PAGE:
Animal Bite-associated Infections

Microbiology and Treatment

Nicole Thomas; Itzhak Brook


Expert Rev Anti Infect Ther. 2011;9(2):215-226. 

In This Article

Nonhuman Primate Bites

Monkey bites are not common in the USA. They can, however, present in returned travelers and zoo or lab workers. The bites inflicted by the nonhuman primates can be severe, and infection is common. The bacteriology of simian bite wounds is diverse and includes α-hemolytic and other Streptococci, Enterococcus spp., Staphylococcus epidermidis, Enterobacteriaceae, Bacteroides, Fusobacterium spp. and Eikenella corrodens have also been isolated.[44] In addition to the risk of a polymicrobial bacterial infection, similar to that seen after human bites, the transmission of viral infections is also possible.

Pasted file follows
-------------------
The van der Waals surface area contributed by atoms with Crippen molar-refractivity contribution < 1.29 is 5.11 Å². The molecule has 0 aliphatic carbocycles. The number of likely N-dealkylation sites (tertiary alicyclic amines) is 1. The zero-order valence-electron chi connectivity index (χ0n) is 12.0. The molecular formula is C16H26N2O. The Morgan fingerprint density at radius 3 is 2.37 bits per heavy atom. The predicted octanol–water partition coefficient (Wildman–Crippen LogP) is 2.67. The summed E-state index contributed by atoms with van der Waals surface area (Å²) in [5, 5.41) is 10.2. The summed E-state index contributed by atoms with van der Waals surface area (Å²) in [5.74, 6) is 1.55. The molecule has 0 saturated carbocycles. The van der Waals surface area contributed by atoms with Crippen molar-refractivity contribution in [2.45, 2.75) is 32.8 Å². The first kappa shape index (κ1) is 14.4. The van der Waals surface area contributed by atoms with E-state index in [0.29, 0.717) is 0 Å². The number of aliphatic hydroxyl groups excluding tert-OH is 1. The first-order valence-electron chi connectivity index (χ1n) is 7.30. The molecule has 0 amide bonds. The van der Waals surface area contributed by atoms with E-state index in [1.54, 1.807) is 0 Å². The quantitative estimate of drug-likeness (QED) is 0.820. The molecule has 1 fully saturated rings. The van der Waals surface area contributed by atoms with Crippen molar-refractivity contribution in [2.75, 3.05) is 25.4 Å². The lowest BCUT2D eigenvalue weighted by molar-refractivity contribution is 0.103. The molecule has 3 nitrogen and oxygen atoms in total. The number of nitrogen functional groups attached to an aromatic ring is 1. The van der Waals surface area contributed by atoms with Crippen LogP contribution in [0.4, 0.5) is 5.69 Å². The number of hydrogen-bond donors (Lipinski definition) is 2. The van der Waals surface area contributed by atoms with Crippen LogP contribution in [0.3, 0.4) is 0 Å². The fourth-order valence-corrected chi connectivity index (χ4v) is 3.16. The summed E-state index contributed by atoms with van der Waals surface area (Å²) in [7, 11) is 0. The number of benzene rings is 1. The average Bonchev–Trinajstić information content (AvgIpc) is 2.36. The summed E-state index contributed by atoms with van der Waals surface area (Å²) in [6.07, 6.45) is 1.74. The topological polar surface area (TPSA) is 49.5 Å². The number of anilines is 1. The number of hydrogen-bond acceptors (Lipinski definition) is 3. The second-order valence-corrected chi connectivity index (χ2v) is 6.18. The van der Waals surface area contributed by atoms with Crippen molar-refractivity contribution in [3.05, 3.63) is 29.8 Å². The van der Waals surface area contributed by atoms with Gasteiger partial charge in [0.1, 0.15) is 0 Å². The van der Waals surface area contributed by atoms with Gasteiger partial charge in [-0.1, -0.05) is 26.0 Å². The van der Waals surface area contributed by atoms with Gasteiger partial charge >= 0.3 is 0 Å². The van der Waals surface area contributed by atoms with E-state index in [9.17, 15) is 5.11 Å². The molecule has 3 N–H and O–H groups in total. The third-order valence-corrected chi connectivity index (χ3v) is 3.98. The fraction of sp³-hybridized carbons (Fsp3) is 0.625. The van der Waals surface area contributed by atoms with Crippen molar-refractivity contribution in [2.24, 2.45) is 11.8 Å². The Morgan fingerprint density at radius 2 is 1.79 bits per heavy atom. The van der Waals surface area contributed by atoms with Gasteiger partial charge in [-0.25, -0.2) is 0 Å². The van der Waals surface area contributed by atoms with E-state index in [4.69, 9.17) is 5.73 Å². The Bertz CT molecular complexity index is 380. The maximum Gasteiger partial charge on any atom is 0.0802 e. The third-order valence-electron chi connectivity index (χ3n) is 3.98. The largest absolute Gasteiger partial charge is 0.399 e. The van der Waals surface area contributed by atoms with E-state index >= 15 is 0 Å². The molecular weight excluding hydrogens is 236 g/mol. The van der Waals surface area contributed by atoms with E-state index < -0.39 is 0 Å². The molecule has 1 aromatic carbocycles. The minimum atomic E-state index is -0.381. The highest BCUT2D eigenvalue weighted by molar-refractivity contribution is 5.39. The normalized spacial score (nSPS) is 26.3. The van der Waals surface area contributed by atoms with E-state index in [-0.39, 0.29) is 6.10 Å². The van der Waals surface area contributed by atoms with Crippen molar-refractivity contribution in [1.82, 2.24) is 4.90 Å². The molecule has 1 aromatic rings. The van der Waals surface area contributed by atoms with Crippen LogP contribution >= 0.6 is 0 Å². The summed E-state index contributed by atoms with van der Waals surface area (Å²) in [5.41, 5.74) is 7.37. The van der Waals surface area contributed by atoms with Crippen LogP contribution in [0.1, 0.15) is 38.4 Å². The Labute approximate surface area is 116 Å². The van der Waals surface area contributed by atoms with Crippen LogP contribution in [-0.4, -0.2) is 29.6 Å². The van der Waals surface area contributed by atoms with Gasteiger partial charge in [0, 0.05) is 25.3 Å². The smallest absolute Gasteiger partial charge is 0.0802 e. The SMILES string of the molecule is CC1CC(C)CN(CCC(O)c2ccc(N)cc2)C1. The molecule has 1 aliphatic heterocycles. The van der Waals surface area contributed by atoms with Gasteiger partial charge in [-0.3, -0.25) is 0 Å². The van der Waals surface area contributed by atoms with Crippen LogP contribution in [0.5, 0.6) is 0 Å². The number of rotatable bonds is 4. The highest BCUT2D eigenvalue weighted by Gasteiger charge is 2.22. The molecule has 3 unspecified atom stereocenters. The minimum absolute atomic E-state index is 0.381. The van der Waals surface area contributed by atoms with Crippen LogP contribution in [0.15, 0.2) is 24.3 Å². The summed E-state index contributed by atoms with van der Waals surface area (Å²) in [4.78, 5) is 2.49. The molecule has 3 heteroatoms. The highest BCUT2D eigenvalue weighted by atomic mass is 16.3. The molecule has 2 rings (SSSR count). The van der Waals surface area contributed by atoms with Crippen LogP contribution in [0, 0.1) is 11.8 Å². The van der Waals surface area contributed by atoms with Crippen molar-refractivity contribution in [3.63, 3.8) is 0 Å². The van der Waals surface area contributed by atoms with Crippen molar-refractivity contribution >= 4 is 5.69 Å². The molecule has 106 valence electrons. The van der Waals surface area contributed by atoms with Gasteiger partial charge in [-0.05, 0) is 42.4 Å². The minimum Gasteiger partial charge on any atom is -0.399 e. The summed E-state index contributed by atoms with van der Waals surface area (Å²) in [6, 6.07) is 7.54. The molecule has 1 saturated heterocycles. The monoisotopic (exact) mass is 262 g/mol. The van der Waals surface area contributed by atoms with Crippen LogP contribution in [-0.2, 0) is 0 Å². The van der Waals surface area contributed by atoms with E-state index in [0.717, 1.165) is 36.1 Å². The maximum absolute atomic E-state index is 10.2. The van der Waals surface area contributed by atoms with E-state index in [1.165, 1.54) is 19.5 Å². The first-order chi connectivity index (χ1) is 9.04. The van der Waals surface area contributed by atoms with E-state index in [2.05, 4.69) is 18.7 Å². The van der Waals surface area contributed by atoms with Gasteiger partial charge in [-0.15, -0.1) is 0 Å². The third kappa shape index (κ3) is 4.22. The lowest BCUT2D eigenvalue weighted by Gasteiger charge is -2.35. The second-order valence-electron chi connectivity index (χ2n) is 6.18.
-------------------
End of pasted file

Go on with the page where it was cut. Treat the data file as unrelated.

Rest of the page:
Monkeys may transmit rabies, and prophylaxis should be given if the bite occurred in a rabies-endemic area. Simian herpes virus B (also called Cercopithecine herpes virus 1, herpes B, monkey B virus or herpes virus B) may also be transmitted via the bites of macaque monkeys.[45] Infections with this virus can lead to rapidly fatal encephalomyelitis. It is not known whether postexposure prophylaxis is beneficial, however 14 days of oral valacyclovir is recommended if an individual is scratched or bitten by a macaque.[46]


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